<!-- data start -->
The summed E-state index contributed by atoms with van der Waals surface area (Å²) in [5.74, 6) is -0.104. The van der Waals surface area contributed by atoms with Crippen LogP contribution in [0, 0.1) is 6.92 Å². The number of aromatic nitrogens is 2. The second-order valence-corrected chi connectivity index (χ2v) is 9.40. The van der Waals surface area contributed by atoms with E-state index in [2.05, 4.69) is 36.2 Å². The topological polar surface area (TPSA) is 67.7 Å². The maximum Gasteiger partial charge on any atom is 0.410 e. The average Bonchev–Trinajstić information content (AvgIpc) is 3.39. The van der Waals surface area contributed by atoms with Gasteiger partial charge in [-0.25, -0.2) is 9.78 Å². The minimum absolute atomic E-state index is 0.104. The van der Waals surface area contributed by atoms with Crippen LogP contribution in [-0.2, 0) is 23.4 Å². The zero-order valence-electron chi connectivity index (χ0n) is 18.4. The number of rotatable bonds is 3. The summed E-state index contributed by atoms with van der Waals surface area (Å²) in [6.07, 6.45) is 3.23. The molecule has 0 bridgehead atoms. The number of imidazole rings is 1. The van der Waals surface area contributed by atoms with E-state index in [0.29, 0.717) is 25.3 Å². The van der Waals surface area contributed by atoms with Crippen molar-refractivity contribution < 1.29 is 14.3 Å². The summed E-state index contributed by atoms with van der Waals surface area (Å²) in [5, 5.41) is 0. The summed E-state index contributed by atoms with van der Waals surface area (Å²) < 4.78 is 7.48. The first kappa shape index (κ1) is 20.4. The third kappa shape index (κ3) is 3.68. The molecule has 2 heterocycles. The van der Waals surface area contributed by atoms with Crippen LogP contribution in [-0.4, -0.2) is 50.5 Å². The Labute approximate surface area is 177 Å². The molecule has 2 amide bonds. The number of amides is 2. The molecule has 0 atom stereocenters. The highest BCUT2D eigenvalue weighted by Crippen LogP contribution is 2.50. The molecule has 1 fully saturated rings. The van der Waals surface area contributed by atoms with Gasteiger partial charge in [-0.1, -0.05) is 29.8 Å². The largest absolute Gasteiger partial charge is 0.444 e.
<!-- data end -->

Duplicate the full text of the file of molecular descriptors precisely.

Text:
The summed E-state index contributed by atoms with van der Waals surface area (Å²) in [5.74, 6) is -0.104. The van der Waals surface area contributed by atoms with Crippen LogP contribution in [0, 0.1) is 6.92 Å². The number of aromatic nitrogens is 2. The second-order valence-corrected chi connectivity index (χ2v) is 9.40. The van der Waals surface area contributed by atoms with E-state index in [2.05, 4.69) is 36.2 Å². The topological polar surface area (TPSA) is 67.7 Å². The maximum Gasteiger partial charge on any atom is 0.410 e. The average Bonchev–Trinajstić information content (AvgIpc) is 3.39. The van der Waals surface area contributed by atoms with Gasteiger partial charge in [-0.25, -0.2) is 9.78 Å². The minimum absolute atomic E-state index is 0.104. The van der Waals surface area contributed by atoms with Crippen LogP contribution in [-0.2, 0) is 23.4 Å². The zero-order valence-electron chi connectivity index (χ0n) is 18.4. The number of rotatable bonds is 3. The summed E-state index contributed by atoms with van der Waals surface area (Å²) in [6.07, 6.45) is 3.23. The molecule has 0 bridgehead atoms. The number of imidazole rings is 1. The van der Waals surface area contributed by atoms with E-state index in [0.29, 0.717) is 25.3 Å². The van der Waals surface area contributed by atoms with Crippen molar-refractivity contribution < 1.29 is 14.3 Å². The summed E-state index contributed by atoms with van der Waals surface area (Å²) in [5, 5.41) is 0. The summed E-state index contributed by atoms with van der Waals surface area (Å²) < 4.78 is 7.48. The first kappa shape index (κ1) is 20.4. The third kappa shape index (κ3) is 3.68. The molecule has 2 heterocycles. The van der Waals surface area contributed by atoms with Crippen LogP contribution in [-0.4, -0.2) is 50.5 Å². The Labute approximate surface area is 177 Å². The molecule has 2 amide bonds. The number of amides is 2. The molecule has 0 atom stereocenters. The highest BCUT2D eigenvalue weighted by Crippen LogP contribution is 2.50. The molecule has 1 fully saturated rings. The van der Waals surface area contributed by atoms with Gasteiger partial charge in [-0.1, -0.05) is 29.8 Å². The largest absolute Gasteiger partial charge is 0.444 e.